June is National Indigenous History Month here in Canada, and since this topic intrigues me, I'm going to try a series of posts leading up to National Indigenous Peoples Day on the spring equinox, June 21st.
First, I should point out up front that I have no known family indigenous history, and no right whatsoever to speak on behalf of any indigenous people. Still, we who represent 'white Canada' have to start someplace, and the first step for me is understanding. I have read numerous indigenous leaders saying the same thing. Corrections and advice is welcomed.
In pursuing my interest in Indigenous people, I have benefitted greatly from a book by A. J. Ray, entitled 'I have Lived Here Since The World Began'. Most books like this have chapters on each major native group across Canada. Typical is the book by McMillan and Yellowhorn entitled 'First Peoples in Canada', widely used in university courses. Anthropoloical research on aboriginal language groups is an important foundation, as is archeological research.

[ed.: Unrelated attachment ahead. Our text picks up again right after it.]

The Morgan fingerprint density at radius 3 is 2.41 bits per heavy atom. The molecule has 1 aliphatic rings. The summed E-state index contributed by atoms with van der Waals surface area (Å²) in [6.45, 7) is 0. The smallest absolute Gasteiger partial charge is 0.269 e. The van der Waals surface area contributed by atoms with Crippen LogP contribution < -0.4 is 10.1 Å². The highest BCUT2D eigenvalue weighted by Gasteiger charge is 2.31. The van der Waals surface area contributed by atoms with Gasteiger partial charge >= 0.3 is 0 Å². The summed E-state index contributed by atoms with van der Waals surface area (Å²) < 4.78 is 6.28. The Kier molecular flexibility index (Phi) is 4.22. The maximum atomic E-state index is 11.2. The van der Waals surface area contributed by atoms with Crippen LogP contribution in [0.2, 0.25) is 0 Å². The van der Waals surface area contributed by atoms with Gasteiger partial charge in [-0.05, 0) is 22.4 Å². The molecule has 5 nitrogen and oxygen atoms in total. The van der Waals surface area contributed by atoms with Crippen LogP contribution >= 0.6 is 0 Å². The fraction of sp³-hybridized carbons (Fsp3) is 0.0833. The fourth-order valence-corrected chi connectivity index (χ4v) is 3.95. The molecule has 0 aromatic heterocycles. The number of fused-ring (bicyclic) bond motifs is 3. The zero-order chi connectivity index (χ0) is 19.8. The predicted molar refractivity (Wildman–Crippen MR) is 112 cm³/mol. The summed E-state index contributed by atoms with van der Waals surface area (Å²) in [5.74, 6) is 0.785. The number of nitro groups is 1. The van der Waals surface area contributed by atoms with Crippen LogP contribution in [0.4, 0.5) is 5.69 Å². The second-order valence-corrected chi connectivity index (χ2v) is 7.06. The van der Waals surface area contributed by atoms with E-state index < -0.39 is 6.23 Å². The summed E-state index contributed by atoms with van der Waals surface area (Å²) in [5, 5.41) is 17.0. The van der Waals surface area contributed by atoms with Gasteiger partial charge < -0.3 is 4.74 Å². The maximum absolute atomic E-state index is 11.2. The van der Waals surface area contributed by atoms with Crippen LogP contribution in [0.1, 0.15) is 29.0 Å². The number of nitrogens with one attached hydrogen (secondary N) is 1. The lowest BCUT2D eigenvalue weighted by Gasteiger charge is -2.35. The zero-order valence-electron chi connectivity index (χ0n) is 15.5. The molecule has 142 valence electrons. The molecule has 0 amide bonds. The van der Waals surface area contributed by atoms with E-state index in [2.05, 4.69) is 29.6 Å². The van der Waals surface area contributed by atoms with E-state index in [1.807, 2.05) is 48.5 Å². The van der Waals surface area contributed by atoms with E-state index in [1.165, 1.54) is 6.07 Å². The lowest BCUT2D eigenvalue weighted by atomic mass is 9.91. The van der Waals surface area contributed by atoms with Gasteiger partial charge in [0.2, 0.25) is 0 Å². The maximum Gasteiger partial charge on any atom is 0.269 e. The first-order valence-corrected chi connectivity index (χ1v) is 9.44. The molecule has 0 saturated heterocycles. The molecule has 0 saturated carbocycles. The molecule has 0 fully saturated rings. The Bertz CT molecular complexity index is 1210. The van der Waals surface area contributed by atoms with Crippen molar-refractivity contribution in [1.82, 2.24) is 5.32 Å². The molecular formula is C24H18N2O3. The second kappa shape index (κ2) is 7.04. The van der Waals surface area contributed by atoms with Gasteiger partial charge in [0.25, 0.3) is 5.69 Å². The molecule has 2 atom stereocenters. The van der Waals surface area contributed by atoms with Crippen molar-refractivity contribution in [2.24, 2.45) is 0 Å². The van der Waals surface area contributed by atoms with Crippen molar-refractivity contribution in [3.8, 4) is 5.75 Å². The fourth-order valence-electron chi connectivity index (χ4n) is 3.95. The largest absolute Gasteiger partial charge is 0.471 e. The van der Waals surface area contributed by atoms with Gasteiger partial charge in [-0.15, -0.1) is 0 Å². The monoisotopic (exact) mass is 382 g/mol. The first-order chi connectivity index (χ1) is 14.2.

Ray takes a refreshingly different approach, discussing the history chronologically, starting with life before white interlopers arrived all the way up to the political organizing of the past few decades. They are both heavy duty textbooks, so I certainly would not recommend them as light reading! But my academic mind is enjoying them as long as I take them slowly.
Here's a map illustrating the Aboriginal peoples in Canada. As you can see, the individual tribe names on the map suggest a much more complex number of bands at the local level than the colours on the map do.